By the next day, most everyone who was part of Raider Nation knew what had happened to Ricky.
Pretty much from the moment they were old enough to walk, Darryl and Ricky ran toward the playing fields in China Grove, a town of 4,300 in Rowan County. China Grove is just up I-85, but a world away from Charlotte—it’s probably best known for its landmark restaurant, Gary’s Barbecue.
The oldest Childers child, Cherese, now thirtythree, was a star in the classroom. Her two brothers did just fine there, too, but it was on the athletic field where they began shining at an early age. Christopher and Rena’ Childers, high school sweethearts married for thirty-six years, remember standing between two T-ball fields years ago, each one watching a different son’s game because the age difference put them in different leagues.
Darryl got hooked on football around the fourth grade. There was a weight limit on running backs, where the best kids usually wound up, so his coaches told him to watch what he ate. "That whole year, he wouldn’t eat seconds," says Christopher Childers, fifty-five, a star offensive guard for Salisbury High School in the early 1970s. "He loved football. He always loved football. He had that thing you couldn’t teach. He was not afraid of contact."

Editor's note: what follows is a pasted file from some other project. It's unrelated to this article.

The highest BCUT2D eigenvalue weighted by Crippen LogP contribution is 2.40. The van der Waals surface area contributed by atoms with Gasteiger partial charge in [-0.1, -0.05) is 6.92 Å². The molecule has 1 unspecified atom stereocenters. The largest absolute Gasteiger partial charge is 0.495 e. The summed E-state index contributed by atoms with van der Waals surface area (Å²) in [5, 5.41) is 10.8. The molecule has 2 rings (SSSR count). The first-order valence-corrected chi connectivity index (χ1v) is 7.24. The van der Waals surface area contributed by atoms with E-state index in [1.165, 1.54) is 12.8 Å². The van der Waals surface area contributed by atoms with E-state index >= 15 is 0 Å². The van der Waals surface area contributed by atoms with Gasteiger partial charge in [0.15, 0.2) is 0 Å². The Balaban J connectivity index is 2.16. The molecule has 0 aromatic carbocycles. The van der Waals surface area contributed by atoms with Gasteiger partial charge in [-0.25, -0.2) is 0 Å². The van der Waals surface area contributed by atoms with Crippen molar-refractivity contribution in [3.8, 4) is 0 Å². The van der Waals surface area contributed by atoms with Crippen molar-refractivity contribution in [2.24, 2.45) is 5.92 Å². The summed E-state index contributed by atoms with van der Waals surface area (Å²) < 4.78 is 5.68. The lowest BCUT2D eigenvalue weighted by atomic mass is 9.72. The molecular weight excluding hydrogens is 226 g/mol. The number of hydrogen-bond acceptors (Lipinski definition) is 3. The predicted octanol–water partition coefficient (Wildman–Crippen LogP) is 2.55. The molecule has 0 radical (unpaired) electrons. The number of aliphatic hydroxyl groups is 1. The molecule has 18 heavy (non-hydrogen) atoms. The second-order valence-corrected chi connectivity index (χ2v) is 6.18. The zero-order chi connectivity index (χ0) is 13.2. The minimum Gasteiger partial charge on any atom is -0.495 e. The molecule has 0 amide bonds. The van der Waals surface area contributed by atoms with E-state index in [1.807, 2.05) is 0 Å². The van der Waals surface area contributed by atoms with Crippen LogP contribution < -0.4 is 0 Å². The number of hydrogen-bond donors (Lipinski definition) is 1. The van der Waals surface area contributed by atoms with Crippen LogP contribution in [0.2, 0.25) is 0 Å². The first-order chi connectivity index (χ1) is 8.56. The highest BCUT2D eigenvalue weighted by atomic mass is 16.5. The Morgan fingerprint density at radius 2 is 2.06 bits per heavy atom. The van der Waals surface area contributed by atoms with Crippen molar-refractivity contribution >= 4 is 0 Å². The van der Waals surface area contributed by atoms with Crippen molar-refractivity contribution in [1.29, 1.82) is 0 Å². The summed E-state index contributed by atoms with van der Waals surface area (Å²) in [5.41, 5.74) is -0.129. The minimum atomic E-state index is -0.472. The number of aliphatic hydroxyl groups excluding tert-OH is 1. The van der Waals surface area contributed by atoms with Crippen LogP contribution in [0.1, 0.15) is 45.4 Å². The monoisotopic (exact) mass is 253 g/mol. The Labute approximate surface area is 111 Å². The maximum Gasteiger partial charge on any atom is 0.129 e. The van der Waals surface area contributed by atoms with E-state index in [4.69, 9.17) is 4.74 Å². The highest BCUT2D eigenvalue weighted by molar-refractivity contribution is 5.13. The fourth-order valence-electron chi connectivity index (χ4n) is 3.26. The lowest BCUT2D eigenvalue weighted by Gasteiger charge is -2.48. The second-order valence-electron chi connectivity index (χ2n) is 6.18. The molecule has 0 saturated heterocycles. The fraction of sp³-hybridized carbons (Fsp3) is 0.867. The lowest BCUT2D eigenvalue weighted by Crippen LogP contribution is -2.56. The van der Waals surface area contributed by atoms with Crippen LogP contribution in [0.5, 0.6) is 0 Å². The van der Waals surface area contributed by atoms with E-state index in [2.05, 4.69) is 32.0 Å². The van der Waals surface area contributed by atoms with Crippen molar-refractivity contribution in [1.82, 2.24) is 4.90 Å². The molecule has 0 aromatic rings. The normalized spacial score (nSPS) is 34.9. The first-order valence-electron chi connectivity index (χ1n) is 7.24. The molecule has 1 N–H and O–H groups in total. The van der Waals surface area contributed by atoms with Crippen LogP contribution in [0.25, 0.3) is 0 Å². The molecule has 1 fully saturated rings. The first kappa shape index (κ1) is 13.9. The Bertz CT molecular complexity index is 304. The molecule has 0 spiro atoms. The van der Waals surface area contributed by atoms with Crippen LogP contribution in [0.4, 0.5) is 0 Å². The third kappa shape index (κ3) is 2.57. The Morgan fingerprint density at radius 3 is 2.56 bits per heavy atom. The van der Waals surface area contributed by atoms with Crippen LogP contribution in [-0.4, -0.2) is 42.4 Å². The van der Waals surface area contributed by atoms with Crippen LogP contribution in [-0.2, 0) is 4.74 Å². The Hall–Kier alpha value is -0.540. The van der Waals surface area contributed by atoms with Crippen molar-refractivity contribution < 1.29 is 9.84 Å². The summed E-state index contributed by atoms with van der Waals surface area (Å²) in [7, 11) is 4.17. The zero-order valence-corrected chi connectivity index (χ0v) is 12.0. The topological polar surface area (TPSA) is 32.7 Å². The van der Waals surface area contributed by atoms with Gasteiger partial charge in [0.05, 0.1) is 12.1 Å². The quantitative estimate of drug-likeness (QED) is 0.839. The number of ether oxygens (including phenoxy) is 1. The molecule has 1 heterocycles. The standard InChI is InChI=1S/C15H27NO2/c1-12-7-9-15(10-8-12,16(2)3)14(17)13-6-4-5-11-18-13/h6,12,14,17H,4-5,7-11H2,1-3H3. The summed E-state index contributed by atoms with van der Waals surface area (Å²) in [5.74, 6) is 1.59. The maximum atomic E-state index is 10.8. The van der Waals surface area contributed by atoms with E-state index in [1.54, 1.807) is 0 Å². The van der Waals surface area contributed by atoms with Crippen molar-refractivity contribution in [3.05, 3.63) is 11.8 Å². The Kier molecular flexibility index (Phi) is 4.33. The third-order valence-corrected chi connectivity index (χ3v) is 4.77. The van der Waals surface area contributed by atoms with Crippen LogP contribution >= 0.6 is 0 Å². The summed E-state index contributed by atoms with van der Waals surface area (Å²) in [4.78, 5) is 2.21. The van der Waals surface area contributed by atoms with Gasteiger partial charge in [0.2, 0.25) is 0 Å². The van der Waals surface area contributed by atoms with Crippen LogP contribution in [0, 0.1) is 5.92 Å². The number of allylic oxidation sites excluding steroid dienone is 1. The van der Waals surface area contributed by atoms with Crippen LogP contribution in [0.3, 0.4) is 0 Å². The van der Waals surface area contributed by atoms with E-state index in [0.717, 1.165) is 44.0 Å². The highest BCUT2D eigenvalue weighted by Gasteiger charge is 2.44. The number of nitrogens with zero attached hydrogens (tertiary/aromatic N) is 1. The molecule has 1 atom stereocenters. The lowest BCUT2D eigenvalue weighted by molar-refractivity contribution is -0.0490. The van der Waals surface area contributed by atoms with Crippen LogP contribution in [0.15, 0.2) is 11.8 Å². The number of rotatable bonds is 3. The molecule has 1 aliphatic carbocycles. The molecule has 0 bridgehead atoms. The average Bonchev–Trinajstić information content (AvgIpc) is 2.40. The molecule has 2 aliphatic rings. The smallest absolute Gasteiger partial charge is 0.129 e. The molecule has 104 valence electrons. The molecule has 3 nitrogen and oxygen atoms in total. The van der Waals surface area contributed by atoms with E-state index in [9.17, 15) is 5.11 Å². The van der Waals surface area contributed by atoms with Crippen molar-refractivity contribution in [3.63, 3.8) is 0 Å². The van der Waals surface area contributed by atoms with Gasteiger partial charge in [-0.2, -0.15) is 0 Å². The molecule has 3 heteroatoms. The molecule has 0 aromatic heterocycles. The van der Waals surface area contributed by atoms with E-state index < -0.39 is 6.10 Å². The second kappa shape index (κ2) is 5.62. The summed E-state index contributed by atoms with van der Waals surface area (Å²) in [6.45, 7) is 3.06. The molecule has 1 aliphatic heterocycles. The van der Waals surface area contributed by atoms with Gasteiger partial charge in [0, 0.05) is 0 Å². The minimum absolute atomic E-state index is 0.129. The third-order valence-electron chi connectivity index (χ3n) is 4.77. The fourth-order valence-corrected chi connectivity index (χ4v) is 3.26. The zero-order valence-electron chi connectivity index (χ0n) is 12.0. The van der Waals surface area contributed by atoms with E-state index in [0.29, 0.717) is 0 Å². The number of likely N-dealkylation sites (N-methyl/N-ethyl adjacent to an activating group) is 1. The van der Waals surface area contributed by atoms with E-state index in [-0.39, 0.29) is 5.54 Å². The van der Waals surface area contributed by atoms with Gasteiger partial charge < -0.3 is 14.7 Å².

It didn’t take long for Ricky to follow him onto the football field. "He had that older brother he looked up to," their father says.
The brothers shared a room, filling the walls with posters of the usual cast of superstars—Michael Jordan, John Elway, and the like. Darryl says the two of them figured out early how to save their aggressiveness for the games. "We fought more when we were younger," he says. "By the time we were teenagers, we figured out how to get along."
And they were leading the South Rowan Raiders. Football stars in a small town—is there anything better? In the two years they shared the high school football field, Darryl—the bigger of the brothers, the one who especially loved hitting—starred at running back and linebacker. Ricky, smaller and faster, played at various points in his prep career at cornerback, safety, linebacker, quarterback, running back, and wide receiver.